I was really impressed with the result. The varnish is colorless and matte, keeping the wood’s original color without making it shiny. You can still tell there’s a topcoat on it, but it’s very subtle.

There are some brush strokes visible on the wood, but you have to be close to notice, especially under light. The paint color looks perfect though.

I put varnish on the table legs to protect the paint. The final result looks great, and I’ve gotten a lot of compliments on it!

So, how’s this makeover holding up after a few months of use?

Pros: I still really like the color of the table legs. I’m thinking of painting the chairs the same color now. The paint is holding up great, even with all the hits the table legs get from my kids pushing their chairs.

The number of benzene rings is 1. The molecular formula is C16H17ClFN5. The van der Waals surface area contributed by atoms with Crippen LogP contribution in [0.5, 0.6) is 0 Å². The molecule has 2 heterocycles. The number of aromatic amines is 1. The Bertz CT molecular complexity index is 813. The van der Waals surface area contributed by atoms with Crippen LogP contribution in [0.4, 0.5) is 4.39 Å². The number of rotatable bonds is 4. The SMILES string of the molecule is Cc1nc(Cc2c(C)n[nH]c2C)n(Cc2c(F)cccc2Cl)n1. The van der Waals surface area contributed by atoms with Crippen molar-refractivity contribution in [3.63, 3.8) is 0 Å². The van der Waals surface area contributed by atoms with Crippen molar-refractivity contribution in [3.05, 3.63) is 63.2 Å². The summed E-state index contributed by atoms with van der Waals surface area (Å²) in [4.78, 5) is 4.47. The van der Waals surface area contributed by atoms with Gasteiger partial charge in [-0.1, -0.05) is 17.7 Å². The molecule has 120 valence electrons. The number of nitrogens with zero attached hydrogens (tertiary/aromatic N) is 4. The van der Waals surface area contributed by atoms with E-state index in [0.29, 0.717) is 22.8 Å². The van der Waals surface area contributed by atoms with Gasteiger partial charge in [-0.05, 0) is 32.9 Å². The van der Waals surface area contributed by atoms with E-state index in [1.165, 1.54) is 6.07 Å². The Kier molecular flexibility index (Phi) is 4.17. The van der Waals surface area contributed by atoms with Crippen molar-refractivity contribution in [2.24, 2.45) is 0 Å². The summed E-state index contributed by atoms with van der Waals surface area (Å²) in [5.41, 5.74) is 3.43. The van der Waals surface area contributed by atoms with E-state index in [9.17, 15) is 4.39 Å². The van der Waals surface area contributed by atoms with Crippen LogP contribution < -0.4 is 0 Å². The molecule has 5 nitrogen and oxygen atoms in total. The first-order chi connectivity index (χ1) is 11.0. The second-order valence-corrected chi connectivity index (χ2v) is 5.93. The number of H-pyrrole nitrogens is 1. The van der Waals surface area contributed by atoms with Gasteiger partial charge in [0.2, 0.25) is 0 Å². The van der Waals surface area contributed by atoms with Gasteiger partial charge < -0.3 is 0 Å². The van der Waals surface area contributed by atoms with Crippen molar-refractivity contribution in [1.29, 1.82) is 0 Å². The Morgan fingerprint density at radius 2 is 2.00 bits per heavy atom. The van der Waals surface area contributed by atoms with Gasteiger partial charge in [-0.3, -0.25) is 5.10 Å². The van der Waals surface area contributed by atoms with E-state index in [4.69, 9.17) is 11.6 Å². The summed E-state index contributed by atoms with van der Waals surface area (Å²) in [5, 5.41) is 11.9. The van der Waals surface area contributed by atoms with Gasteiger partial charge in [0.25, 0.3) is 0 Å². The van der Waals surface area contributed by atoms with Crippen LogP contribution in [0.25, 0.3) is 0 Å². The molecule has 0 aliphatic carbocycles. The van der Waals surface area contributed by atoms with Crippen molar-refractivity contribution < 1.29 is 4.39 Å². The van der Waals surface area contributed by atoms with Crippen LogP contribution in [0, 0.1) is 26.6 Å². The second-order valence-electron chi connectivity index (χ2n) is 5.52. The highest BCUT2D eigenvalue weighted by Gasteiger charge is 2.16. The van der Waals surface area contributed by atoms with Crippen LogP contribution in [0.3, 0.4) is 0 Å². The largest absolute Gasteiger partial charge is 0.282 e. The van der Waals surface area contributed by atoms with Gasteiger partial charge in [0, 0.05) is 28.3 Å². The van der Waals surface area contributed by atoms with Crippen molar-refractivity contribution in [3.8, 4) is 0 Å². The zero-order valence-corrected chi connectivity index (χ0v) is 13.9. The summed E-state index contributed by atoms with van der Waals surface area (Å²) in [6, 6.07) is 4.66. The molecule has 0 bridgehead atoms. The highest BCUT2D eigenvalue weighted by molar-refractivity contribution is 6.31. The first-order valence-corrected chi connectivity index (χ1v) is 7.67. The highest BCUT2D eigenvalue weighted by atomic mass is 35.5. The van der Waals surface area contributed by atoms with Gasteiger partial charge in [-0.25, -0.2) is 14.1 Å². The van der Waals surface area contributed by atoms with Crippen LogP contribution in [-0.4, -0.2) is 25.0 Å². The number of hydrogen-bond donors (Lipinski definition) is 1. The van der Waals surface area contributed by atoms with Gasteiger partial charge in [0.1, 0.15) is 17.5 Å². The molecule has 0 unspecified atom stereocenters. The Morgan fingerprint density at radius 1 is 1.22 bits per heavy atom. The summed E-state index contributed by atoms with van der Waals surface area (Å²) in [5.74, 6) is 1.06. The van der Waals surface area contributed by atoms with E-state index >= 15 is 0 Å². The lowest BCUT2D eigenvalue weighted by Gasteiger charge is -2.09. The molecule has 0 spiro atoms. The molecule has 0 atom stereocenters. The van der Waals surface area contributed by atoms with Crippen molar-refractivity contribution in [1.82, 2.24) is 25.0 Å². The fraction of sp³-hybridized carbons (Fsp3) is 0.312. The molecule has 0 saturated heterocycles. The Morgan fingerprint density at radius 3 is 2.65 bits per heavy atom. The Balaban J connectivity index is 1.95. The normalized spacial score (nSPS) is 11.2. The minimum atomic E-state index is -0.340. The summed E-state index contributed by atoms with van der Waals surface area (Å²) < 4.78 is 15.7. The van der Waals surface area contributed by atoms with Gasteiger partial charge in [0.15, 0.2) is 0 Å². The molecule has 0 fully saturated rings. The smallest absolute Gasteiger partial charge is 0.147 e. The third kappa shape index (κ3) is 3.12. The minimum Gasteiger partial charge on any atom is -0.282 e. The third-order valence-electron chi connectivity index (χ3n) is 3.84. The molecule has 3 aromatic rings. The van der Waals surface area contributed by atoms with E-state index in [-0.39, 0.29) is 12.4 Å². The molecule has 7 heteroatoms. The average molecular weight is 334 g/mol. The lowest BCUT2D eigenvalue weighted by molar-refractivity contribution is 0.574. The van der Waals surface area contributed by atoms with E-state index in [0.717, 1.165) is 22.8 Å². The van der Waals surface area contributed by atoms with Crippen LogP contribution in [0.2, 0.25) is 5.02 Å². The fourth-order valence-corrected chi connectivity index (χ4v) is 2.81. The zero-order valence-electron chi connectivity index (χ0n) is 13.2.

Cons: The cherry wood tabletop is delicate and easily gets marks without a tablecloth or placemat. The topcoat does protect against stains, but it’s not as tough as the original varnish. It can’t handle everyday wear and tear, like cutlery and dishes being put down too roughly or kids playing on it. So, I had to start using tablecloths again after a few weeks.

So, that’s it – makeover complete! I hope my experience helps you out and inspires you. Do not hesitate to share your projects or drop any questions in the comments section below!

Happy Makeover!